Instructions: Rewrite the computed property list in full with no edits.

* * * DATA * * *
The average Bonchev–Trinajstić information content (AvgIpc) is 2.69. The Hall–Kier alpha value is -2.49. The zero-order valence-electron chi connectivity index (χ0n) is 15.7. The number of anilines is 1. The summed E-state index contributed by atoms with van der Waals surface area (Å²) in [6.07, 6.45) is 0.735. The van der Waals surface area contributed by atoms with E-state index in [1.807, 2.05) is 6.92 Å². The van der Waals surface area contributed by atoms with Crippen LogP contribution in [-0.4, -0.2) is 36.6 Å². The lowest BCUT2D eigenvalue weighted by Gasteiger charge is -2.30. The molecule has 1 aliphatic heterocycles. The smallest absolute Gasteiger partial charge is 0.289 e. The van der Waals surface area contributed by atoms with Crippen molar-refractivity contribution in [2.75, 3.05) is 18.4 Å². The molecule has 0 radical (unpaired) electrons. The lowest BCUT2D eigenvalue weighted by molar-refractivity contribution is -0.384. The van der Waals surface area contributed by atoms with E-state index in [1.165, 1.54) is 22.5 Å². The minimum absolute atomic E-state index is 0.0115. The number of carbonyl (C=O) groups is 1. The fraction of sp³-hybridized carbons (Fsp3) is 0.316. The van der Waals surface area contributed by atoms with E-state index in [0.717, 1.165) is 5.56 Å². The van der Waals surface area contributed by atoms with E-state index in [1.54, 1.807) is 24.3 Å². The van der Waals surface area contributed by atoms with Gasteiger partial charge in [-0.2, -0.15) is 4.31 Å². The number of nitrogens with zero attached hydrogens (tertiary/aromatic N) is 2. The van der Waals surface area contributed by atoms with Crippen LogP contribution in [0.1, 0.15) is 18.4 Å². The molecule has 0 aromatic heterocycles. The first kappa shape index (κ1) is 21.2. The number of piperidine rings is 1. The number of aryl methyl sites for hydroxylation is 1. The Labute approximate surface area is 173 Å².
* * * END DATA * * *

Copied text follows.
The average Bonchev–Trinajstić information content (AvgIpc) is 2.69. The Hall–Kier alpha value is -2.49. The zero-order valence-electron chi connectivity index (χ0n) is 15.7. The number of anilines is 1. The summed E-state index contributed by atoms with van der Waals surface area (Å²) in [6.07, 6.45) is 0.735. The van der Waals surface area contributed by atoms with E-state index in [1.807, 2.05) is 6.92 Å². The van der Waals surface area contributed by atoms with Crippen LogP contribution in [-0.4, -0.2) is 36.6 Å². The lowest BCUT2D eigenvalue weighted by Gasteiger charge is -2.30. The molecule has 1 aliphatic heterocycles. The smallest absolute Gasteiger partial charge is 0.289 e. The van der Waals surface area contributed by atoms with Crippen molar-refractivity contribution in [2.75, 3.05) is 18.4 Å². The molecule has 0 radical (unpaired) electrons. The lowest BCUT2D eigenvalue weighted by molar-refractivity contribution is -0.384. The van der Waals surface area contributed by atoms with E-state index in [1.165, 1.54) is 22.5 Å². The minimum absolute atomic E-state index is 0.0115. The number of carbonyl (C=O) groups is 1. The fraction of sp³-hybridized carbons (Fsp3) is 0.316. The van der Waals surface area contributed by atoms with E-state index in [0.717, 1.165) is 5.56 Å². The van der Waals surface area contributed by atoms with E-state index in [1.54, 1.807) is 24.3 Å². The van der Waals surface area contributed by atoms with Gasteiger partial charge in [-0.2, -0.15) is 4.31 Å². The number of nitrogens with zero attached hydrogens (tertiary/aromatic N) is 2. The van der Waals surface area contributed by atoms with Crippen LogP contribution in [0.1, 0.15) is 18.4 Å². The molecule has 0 aromatic heterocycles. The first kappa shape index (κ1) is 21.2. The number of piperidine rings is 1. The number of aryl methyl sites for hydroxylation is 1. The Labute approximate surface area is 173 Å².